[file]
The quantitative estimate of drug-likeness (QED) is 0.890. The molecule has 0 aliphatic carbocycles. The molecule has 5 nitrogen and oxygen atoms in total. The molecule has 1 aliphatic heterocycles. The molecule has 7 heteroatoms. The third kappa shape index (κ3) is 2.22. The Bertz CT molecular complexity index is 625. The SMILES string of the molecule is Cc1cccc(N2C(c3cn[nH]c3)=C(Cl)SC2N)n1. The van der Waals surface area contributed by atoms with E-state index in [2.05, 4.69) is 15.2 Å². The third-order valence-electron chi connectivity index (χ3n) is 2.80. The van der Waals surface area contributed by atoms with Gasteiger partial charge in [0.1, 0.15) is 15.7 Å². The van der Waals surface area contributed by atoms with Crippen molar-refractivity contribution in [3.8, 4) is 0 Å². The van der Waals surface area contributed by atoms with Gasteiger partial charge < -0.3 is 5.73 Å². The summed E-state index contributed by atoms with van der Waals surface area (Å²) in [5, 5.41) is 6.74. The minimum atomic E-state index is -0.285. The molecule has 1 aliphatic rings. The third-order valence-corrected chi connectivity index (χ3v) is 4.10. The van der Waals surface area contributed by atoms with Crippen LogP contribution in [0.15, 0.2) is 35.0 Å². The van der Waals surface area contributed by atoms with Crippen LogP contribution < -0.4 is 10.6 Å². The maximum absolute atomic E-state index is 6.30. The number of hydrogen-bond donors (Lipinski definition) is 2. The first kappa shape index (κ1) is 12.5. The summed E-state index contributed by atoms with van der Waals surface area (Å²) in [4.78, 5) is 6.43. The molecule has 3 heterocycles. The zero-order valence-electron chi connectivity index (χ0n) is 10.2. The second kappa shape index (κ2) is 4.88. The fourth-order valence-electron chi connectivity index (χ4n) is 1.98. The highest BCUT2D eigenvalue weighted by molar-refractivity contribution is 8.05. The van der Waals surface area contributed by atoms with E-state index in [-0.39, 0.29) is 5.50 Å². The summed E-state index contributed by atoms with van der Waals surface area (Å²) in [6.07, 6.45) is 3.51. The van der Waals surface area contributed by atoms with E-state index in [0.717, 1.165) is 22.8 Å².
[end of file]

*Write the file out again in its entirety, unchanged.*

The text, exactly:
The quantitative estimate of drug-likeness (QED) is 0.890. The molecule has 0 aliphatic carbocycles. The molecule has 5 nitrogen and oxygen atoms in total. The molecule has 1 aliphatic heterocycles. The molecule has 7 heteroatoms. The third kappa shape index (κ3) is 2.22. The Bertz CT molecular complexity index is 625. The SMILES string of the molecule is Cc1cccc(N2C(c3cn[nH]c3)=C(Cl)SC2N)n1. The van der Waals surface area contributed by atoms with E-state index in [2.05, 4.69) is 15.2 Å². The third-order valence-electron chi connectivity index (χ3n) is 2.80. The van der Waals surface area contributed by atoms with Gasteiger partial charge in [0.1, 0.15) is 15.7 Å². The van der Waals surface area contributed by atoms with Crippen molar-refractivity contribution in [3.8, 4) is 0 Å². The van der Waals surface area contributed by atoms with Gasteiger partial charge < -0.3 is 5.73 Å². The summed E-state index contributed by atoms with van der Waals surface area (Å²) in [5, 5.41) is 6.74. The minimum atomic E-state index is -0.285. The molecule has 1 aliphatic rings. The third-order valence-corrected chi connectivity index (χ3v) is 4.10. The van der Waals surface area contributed by atoms with Crippen LogP contribution in [0.15, 0.2) is 35.0 Å². The van der Waals surface area contributed by atoms with Crippen LogP contribution < -0.4 is 10.6 Å². The maximum absolute atomic E-state index is 6.30. The number of hydrogen-bond donors (Lipinski definition) is 2. The first kappa shape index (κ1) is 12.5. The summed E-state index contributed by atoms with van der Waals surface area (Å²) in [4.78, 5) is 6.43. The molecule has 3 heterocycles. The zero-order valence-electron chi connectivity index (χ0n) is 10.2. The second kappa shape index (κ2) is 4.88. The fourth-order valence-electron chi connectivity index (χ4n) is 1.98. The highest BCUT2D eigenvalue weighted by molar-refractivity contribution is 8.05. The van der Waals surface area contributed by atoms with E-state index in [-0.39, 0.29) is 5.50 Å². The summed E-state index contributed by atoms with van der Waals surface area (Å²) in [6.07, 6.45) is 3.51. The van der Waals surface area contributed by atoms with E-state index in [0.717, 1.165) is 22.8 Å².